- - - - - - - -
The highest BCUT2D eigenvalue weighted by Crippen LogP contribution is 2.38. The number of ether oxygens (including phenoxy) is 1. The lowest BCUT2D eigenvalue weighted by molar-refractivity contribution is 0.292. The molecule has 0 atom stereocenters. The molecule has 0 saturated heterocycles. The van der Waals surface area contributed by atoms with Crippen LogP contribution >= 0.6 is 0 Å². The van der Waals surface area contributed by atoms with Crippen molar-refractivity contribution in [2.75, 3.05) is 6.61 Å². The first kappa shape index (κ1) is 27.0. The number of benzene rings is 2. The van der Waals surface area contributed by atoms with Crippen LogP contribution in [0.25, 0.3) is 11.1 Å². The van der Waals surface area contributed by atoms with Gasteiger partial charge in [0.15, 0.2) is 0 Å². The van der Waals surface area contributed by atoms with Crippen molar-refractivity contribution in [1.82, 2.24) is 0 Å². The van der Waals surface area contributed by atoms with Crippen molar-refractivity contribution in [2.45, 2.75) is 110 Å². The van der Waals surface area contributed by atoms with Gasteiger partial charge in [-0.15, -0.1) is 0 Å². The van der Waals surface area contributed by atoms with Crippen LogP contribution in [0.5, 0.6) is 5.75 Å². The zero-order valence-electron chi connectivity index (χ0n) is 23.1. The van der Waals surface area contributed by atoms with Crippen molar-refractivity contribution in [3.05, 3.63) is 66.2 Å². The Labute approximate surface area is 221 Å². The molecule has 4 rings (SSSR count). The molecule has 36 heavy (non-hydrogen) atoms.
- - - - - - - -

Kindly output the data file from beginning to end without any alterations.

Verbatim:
The highest BCUT2D eigenvalue weighted by Crippen LogP contribution is 2.38. The number of ether oxygens (including phenoxy) is 1. The lowest BCUT2D eigenvalue weighted by molar-refractivity contribution is 0.292. The molecule has 0 atom stereocenters. The molecule has 0 saturated heterocycles. The van der Waals surface area contributed by atoms with Crippen LogP contribution >= 0.6 is 0 Å². The van der Waals surface area contributed by atoms with Crippen molar-refractivity contribution in [2.75, 3.05) is 6.61 Å². The first kappa shape index (κ1) is 27.0. The number of benzene rings is 2. The van der Waals surface area contributed by atoms with Crippen LogP contribution in [0.25, 0.3) is 11.1 Å². The van der Waals surface area contributed by atoms with Gasteiger partial charge in [0.15, 0.2) is 0 Å². The van der Waals surface area contributed by atoms with Crippen molar-refractivity contribution in [1.82, 2.24) is 0 Å². The van der Waals surface area contributed by atoms with Crippen molar-refractivity contribution in [2.45, 2.75) is 110 Å². The van der Waals surface area contributed by atoms with Gasteiger partial charge in [-0.15, -0.1) is 0 Å². The van der Waals surface area contributed by atoms with Crippen LogP contribution in [0.5, 0.6) is 5.75 Å². The zero-order valence-electron chi connectivity index (χ0n) is 23.1. The van der Waals surface area contributed by atoms with Crippen molar-refractivity contribution in [3.05, 3.63) is 66.2 Å². The Labute approximate surface area is 221 Å². The molecule has 4 rings (SSSR count). The molecule has 36 heavy (non-hydrogen) atoms.